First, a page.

The Indian Space Research Organisation is set to achieve a breakthrough on January 10 with the launch of four payloads, including the Cartosat-2 satellite and a recoverable space capsule. This will be the first time ISRO will launch four payloads on a single rocket.
ISRO's PSLV-C7 rocket will carry the payloads, including Indonesian and Argentinian satellites, into space in what is being considered a milestone in the country's space programme.
The Mission Readyness Review Committee will meet on Saturday, January 6, to finalise the details of the launch from the Satish Dhawan Space Centre in Sriharikota, the facility's director M Annamali and Mission Director N Narayana Moorthy told a group of visiting journalists.
The Polar Satellite Launch Vehicle-C7 will carry Cartosat-2 (a 680-kg mapping satellite), the Space Capsule Recovery Experiment-1 (of 550 kg), Indonesia's Lapan-Tubsat (of 56 kg) and Argentina's Pehuensat-1 (of 6 kg).
The assembling of the satellites and their integration with the rocket are currently in an advanced stage.
The recovery capsule is significant as it will pave the way for ISRO's reusable launch vehicle project, Annamali said.
The SRE-1 will provide valuable experience in key fields like navigation, guidance and control during the re-entry phase, development of reusable thermal protection system and basic technology for reusable launch vehicles, he said.
The SRE-1 comprises an aero-thermo structure, spacecraft platform deceleration and floatation systems and micro-gravity payloads.
Prior to its de-orbiting, the SRE-1 will be placed in an elliptical orbit. Subsequently, it will be reoriented and its de-boost rocket will be fired to make it re-enter the earth's atmosphere, Moorthy said.
On re-entry, a parachute system will reduce its touchdown speed and the SRE-1 is expected to land in the Bay of Bengal, about 140 km east of Sriharikota, he said.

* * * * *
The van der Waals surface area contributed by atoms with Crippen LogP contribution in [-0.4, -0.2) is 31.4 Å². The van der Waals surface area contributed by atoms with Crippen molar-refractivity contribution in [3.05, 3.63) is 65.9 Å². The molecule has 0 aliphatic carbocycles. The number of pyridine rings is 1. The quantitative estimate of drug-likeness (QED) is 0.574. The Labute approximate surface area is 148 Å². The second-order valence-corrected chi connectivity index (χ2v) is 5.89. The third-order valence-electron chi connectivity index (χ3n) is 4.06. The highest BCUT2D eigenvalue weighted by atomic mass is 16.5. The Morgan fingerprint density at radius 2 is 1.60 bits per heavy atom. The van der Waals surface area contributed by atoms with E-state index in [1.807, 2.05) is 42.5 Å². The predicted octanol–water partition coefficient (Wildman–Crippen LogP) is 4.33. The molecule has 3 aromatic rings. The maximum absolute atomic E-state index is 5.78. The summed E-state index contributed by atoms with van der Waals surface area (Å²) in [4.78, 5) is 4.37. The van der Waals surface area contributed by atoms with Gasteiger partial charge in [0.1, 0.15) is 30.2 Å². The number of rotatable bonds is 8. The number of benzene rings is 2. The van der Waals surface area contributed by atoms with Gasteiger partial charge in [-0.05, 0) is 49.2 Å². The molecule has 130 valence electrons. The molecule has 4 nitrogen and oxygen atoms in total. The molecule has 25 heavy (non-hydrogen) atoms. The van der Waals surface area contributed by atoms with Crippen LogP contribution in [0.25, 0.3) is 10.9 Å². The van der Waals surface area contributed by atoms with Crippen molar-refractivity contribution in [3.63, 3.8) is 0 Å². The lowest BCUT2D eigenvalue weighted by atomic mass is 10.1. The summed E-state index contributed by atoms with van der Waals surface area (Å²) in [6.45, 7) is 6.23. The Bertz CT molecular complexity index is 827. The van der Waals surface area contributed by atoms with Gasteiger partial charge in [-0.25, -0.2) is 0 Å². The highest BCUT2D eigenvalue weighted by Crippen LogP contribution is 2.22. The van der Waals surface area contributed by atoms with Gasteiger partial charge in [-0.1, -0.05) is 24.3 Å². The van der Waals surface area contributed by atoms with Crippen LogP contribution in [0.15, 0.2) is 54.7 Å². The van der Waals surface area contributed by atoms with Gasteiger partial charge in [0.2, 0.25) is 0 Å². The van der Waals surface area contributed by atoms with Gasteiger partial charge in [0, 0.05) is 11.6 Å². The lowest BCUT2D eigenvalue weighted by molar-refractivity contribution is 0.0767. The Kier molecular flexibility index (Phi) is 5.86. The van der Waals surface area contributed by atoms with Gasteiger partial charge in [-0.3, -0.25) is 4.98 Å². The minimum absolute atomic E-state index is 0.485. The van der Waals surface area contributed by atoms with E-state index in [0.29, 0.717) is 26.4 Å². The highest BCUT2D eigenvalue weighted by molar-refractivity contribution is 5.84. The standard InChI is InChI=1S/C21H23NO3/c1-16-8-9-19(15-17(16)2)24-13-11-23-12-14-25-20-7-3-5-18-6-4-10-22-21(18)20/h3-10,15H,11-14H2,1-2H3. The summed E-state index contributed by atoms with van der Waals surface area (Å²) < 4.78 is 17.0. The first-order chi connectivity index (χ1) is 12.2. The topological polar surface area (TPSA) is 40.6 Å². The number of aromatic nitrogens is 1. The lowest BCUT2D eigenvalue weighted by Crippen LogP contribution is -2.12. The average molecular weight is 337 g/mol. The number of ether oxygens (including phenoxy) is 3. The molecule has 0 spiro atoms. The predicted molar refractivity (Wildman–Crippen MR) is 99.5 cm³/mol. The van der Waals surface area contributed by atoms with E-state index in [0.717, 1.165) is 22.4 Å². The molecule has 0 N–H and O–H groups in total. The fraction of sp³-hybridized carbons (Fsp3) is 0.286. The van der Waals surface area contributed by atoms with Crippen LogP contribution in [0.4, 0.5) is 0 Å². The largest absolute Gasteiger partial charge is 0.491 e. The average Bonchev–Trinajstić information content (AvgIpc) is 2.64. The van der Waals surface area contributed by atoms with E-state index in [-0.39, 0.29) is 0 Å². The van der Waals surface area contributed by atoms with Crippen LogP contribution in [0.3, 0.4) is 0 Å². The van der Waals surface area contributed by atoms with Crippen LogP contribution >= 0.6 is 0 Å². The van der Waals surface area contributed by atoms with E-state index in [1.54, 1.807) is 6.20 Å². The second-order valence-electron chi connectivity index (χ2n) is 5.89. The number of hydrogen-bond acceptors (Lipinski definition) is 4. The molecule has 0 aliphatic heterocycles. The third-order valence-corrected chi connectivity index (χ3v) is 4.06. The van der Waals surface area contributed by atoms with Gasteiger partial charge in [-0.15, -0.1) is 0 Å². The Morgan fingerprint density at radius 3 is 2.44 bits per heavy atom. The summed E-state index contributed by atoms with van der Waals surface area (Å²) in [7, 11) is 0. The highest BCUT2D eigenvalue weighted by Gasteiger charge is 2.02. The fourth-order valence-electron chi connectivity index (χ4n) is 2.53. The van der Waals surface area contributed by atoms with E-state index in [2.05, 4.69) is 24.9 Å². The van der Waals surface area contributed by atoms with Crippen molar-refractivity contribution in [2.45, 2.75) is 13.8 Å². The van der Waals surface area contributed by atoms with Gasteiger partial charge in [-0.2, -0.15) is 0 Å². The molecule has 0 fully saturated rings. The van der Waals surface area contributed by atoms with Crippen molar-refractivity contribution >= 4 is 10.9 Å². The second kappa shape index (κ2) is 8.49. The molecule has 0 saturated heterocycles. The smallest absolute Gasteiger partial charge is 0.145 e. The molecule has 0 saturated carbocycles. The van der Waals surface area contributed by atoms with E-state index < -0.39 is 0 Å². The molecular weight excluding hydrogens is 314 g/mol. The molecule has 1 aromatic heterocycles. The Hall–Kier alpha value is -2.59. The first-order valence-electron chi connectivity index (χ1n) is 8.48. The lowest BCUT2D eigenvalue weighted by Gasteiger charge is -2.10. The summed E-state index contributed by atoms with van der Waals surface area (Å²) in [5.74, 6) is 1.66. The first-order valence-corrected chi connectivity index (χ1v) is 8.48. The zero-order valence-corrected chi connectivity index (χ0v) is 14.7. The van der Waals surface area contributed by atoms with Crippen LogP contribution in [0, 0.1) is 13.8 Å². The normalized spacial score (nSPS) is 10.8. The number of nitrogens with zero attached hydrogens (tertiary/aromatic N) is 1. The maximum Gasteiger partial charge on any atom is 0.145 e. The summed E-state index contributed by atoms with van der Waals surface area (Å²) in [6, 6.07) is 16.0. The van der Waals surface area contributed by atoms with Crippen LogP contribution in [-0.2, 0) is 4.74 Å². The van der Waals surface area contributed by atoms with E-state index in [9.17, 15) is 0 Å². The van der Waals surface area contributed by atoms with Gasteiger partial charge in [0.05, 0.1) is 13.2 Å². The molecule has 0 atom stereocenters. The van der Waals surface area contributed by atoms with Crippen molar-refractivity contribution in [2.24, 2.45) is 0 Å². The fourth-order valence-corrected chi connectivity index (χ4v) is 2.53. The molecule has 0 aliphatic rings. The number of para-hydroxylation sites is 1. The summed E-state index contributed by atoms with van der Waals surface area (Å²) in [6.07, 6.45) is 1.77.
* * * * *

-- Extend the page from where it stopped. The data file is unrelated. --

It is planned to recover the SRE-1 after the spacecraft spends 12 days in orbit and completes micro-gravity experiments, he said.
Cartosat-2, the 12th in the Indian Remote Sensing satellite series, is an advanced remote sensing satellite capable of providing scene-specific spot imagery. The data available from it will be used for planning rural and urban development, Annamali said.
The satellite has a panchromatic camera to provide imagery with a spatial resolution of better than one metre and a swath of 9.6 km, Moorthy said. It can spot objects on the ground measuring about a metre.
The re-visiting time of the satellite is four days which can be reduced to a day, he said. The satellite will be placed in a 635-km polar sun-synchronous orbit and its operational life is five years.
Referring to the modifications incorporated in PSLV-C7, Moorthy said a dual launch adopter was used in the rocket for the first time to accommodate the payloads.
"We are ready, and the countdown will start 52 hours before launch time," Moorthy said.
Fuelling operations will start once the countdown begins, and the rocket will be fired from the first launch pad, he said.
The Lapan-Tubsat is an earth observation satellite -- a cooperative venture between the Technical University of Berlin
and the Indonesian Space Agency, he said.
Pehuensat-1, developed by the Argentina School of Engineering and the Argentina Association for Space and Technology, is
intended to gain experience for designing more complex satellittes for educational, technological and scientific purposes.
On the commercial aspect of space service, director of public relations and publications Krishnamoorthy said Antrix
Corporation, which looks after commercial operations, earned a revenue of Rs 414 crore and a profit of Rs 61 crore last year.
The corporation has orders worth Rs 3,000 crore for various space services, he said.